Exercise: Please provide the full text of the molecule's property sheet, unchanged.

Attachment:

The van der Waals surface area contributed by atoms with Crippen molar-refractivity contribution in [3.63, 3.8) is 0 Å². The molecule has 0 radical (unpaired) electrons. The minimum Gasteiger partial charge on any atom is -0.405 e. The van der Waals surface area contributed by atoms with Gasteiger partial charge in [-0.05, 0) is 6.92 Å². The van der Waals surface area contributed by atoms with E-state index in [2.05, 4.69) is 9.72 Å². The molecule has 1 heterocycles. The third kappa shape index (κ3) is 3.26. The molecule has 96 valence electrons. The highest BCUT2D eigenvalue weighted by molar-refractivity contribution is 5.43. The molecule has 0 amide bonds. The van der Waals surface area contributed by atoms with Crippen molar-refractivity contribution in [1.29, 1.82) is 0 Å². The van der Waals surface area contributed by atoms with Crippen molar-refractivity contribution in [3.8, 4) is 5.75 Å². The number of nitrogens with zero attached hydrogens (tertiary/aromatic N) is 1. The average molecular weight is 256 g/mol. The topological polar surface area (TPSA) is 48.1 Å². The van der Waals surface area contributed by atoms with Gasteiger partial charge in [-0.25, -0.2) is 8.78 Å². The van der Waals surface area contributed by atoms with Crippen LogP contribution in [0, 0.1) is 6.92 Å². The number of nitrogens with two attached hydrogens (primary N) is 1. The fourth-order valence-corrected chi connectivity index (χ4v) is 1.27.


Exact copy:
The van der Waals surface area contributed by atoms with Crippen molar-refractivity contribution in [3.63, 3.8) is 0 Å². The molecule has 0 radical (unpaired) electrons. The minimum Gasteiger partial charge on any atom is -0.405 e. The van der Waals surface area contributed by atoms with Gasteiger partial charge in [-0.05, 0) is 6.92 Å². The van der Waals surface area contributed by atoms with E-state index in [2.05, 4.69) is 9.72 Å². The molecule has 1 heterocycles. The third kappa shape index (κ3) is 3.26. The molecule has 96 valence electrons. The highest BCUT2D eigenvalue weighted by molar-refractivity contribution is 5.43. The molecule has 0 amide bonds. The van der Waals surface area contributed by atoms with Crippen molar-refractivity contribution in [1.29, 1.82) is 0 Å². The van der Waals surface area contributed by atoms with Crippen molar-refractivity contribution in [3.8, 4) is 5.75 Å². The number of nitrogens with zero attached hydrogens (tertiary/aromatic N) is 1. The average molecular weight is 256 g/mol. The topological polar surface area (TPSA) is 48.1 Å². The van der Waals surface area contributed by atoms with Gasteiger partial charge in [-0.25, -0.2) is 8.78 Å². The van der Waals surface area contributed by atoms with Crippen LogP contribution in [0, 0.1) is 6.92 Å². The number of nitrogens with two attached hydrogens (primary N) is 1. The fourth-order valence-corrected chi connectivity index (χ4v) is 1.27.